# Electromagnetic strength tensor

The antisymmetric 2-tensor ##F_{ij}## is given by ##F_{ij}\equiv \partial_{i}A_{j}-\partial_{j}A_{i}##

so that ##F_{ij}={\epsilon_{ij}}^{k}B_{k}## and ##B_{i}=\frac{1}{2}{\epsilon_{i}}^{jk}F_{jk}##.

I was wondering if the permutation tensor with indices upstairs is different from the permutation tensor with indices downstairs.

Orodruin
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As long as you are doing rotations only (i.e., changing between different Cartesian coordinate systems and no boosts), it does not matter whether the indices are covariant or contravariant.

If you include general coordinate transformations, it does matter, but there is also an ambiguity in how you define the permutation symbol with indices in different places (it is not a tensor, it is a tensor density) and if you want B and F to transform as a pseudo-vector and tensor, respectively, you need to use a tensor instead of the permutation symbol.

dextercioby
So, is the basic idea that it does not really matter if the indices on the permutation symbol are upstairs or downstairs?

Orodruin
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So, is the basic idea that it does not really matter if the indices on the permutation symbol are upstairs or downstairs?
If you restrict yourself to Cartesian coordinate systems and proper rotations, it never does.

I see!

I guess this means that, for general coordinate transformations, it is not recommended to use the permutation symbol (but rather some tensor constructed out of the permutation symbol) to transform the magnetic field and field strength tensor in a tensor equation.

Is that so?

Orodruin
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I guess this means that, for general coordinate transformations, it is not recommended to use the permutation symbol (but rather some tensor constructed out of the permutation symbol) to transform the magnetic field and field strength tensor in a tensor equation.

Is that so?
Right. This tensor would be the tensor ##\eta_{ijk} = \sqrt{g} \epsilon_{ijk}##, where ##g## is the metric determinant (which happens to be a scalar density of the appropriate weight to make that thing a tensor). I have here defined the (covariant) permutation symbol ##\epsilon_{ijk}## to have components 1, -1, or 0 in any coordinate system, depending on the indices. Note that the corresponding definition using the contravariant permutation symbol (i.e., the permutation symbol with components 1, -1, or 0 and contravariant indices) would be ##\eta^{ijk} = \sqrt{g}^{-1} \epsilon^{ijk}##.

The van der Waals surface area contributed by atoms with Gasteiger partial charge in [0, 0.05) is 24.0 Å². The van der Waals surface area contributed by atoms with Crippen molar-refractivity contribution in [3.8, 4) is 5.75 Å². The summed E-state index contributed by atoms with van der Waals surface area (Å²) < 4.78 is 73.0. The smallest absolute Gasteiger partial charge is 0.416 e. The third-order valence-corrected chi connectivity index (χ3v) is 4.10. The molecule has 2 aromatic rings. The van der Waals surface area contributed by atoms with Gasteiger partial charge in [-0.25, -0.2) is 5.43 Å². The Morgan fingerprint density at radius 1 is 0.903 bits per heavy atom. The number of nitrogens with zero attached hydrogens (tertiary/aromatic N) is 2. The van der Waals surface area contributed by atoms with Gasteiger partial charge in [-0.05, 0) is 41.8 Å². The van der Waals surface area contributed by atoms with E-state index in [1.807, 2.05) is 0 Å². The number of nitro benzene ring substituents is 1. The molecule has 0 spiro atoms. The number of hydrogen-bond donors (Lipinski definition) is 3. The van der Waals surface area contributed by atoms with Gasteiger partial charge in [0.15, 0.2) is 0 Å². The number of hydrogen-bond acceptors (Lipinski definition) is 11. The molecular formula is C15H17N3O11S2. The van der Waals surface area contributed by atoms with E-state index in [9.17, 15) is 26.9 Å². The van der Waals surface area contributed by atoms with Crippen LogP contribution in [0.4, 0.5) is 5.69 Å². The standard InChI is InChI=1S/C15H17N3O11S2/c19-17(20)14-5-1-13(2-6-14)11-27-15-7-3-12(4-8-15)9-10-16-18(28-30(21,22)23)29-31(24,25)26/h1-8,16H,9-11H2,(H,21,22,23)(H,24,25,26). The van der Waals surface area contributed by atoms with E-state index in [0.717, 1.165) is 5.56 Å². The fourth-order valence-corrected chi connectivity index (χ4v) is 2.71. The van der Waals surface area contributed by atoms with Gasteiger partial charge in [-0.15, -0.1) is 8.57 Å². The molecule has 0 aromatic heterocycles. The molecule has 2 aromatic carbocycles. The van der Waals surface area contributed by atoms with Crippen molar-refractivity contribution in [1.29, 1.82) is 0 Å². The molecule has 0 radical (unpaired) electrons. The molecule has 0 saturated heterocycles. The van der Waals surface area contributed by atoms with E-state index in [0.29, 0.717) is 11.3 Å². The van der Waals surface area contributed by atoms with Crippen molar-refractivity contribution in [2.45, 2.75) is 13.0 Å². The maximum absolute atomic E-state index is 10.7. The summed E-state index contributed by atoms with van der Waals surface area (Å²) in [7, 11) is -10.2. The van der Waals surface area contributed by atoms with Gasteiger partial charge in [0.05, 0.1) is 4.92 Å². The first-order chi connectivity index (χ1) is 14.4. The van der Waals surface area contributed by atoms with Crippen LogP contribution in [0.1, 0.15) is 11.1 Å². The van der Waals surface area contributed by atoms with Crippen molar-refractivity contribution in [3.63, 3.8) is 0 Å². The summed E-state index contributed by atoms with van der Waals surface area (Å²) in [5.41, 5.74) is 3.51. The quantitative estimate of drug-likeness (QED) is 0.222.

dextercioby and Dale
Does this mean that ##{\eta_{ij}}^{k}=\sqrt{g}{\epsilon_{ij}}^{k}=-\eta_{ijk}=-\sqrt{g}\epsilon_{ijk}## in Minkowski space (with mostly negative signature), which means that ##{\epsilon_{ij}}^{k}=-\epsilon_{ijk}## in Minkowski space (with mostly negative signature)?

I'm trying to understand if the raising and lowering of indices (using the MInkowski metric) on ##\eta## follow the usual rules.

Orodruin
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Does this mean that ##{\eta_{ij}}^{k}=\sqrt{g}{\epsilon_{ij}}^{k}=-\eta_{ijk}=-\sqrt{g}\epsilon_{ijk}## in Minkowski space with mostly negative signature?

I'm trying to understand if the raising and lowering of indices (using the MInkowski metric) on ##\eta## follow the usual rules.

In Minkowski space you are not working with a rank three anti-symmetric tensor and/or permutation symbol. You need to work with a rank 4 tensor instead. The corresponding tensor ##\eta## has three spatial indices for all of its non-zero components and it will therefore matter if you define the tensor using the covariant or contravariant permutation symbol. I strongly suggest not writing upper and lower indices on the same permutation symbol because of the ambiguity in whether you are referring to the covariant or contravariant permutation symbol. If you have a single text where it is well defined what is intended (for example, when it is first introduced you could say that it is the only one you are going to use and then use all of the raised and lowered indices with that definition as the basic object). However, this can cause problems when comparing texts that adopt different definitions and you will then be dealing with signs appearing and disappearing.

I strongly suggest not writing upper and lower indices on the same permutation symbol because of the ambiguity in whether you are referring to the covariant or contravariant permutation symbol.

I understand that covariant and contravariant permutation symbols are distinct objects in Minkowski space and also in general curvilinear coordinates in Euclidean space.

But aren't permutation symbols with mixed indices also well-defined objects, and so do we not have to know how each index on the permutation symbol (with mixed indices) transforms independently of the other indices?

Orodruin
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But aren't permutation symbols with mixed indices also well-defined objects, and so do we not have to know how each index on the permutation symbol (with mixed indices) transforms independently of the other indices?

Introducing permutation symbols with mixed indices as basic objects is not very well defined. The main reason for this is that the property you want from your permutation symbols is complete anti-symmetry. This becomes a problem if you want to mix covariant and contravariant indices (and are not restricting yourself to Cartesian coordinates). An anti-symmetry between two covariant or between to contravariant indices is well defined, an anti-symmetry between a covariant and a contravariant index is not. If you see a permutation symbol with mixed indices, it is most likely defined as either the contravariant or covariant permutation symbol with the lowered/raised indices contracted with the metric/inverse metric.